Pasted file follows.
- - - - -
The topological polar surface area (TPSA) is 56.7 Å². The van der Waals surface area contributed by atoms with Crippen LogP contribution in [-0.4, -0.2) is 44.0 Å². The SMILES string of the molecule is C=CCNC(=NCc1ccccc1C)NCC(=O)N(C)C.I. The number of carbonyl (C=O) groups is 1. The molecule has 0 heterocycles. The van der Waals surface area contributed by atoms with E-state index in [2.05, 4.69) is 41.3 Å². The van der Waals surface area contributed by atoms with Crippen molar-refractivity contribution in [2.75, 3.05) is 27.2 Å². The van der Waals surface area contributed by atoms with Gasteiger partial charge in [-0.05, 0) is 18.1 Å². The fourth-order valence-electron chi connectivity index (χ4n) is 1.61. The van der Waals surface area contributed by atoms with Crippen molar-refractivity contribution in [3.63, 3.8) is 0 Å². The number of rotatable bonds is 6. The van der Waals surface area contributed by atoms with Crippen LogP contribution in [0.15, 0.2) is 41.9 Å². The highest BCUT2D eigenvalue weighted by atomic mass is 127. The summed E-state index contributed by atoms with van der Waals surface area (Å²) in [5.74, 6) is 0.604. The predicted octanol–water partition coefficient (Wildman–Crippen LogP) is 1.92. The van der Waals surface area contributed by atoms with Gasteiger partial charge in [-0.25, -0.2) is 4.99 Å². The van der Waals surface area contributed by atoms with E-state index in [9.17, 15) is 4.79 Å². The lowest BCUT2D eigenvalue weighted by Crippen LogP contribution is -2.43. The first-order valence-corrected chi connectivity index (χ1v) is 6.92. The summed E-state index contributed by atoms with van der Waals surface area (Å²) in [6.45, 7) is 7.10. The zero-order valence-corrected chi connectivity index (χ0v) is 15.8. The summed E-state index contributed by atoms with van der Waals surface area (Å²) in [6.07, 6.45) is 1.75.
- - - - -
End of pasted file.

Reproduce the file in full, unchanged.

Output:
The topological polar surface area (TPSA) is 56.7 Å². The van der Waals surface area contributed by atoms with Crippen LogP contribution in [-0.4, -0.2) is 44.0 Å². The SMILES string of the molecule is C=CCNC(=NCc1ccccc1C)NCC(=O)N(C)C.I. The number of carbonyl (C=O) groups is 1. The molecule has 0 heterocycles. The van der Waals surface area contributed by atoms with E-state index in [2.05, 4.69) is 41.3 Å². The van der Waals surface area contributed by atoms with Crippen molar-refractivity contribution in [2.75, 3.05) is 27.2 Å². The van der Waals surface area contributed by atoms with Gasteiger partial charge in [-0.05, 0) is 18.1 Å². The fourth-order valence-electron chi connectivity index (χ4n) is 1.61. The van der Waals surface area contributed by atoms with Crippen molar-refractivity contribution in [3.63, 3.8) is 0 Å². The number of rotatable bonds is 6. The van der Waals surface area contributed by atoms with Crippen LogP contribution in [0.15, 0.2) is 41.9 Å². The highest BCUT2D eigenvalue weighted by atomic mass is 127. The summed E-state index contributed by atoms with van der Waals surface area (Å²) in [5.74, 6) is 0.604. The predicted octanol–water partition coefficient (Wildman–Crippen LogP) is 1.92. The van der Waals surface area contributed by atoms with Gasteiger partial charge in [-0.25, -0.2) is 4.99 Å². The van der Waals surface area contributed by atoms with E-state index in [9.17, 15) is 4.79 Å². The lowest BCUT2D eigenvalue weighted by Crippen LogP contribution is -2.43. The first-order valence-corrected chi connectivity index (χ1v) is 6.92. The summed E-state index contributed by atoms with van der Waals surface area (Å²) in [6.45, 7) is 7.10. The zero-order valence-corrected chi connectivity index (χ0v) is 15.8. The summed E-state index contributed by atoms with van der Waals surface area (Å²) in [6.07, 6.45) is 1.75.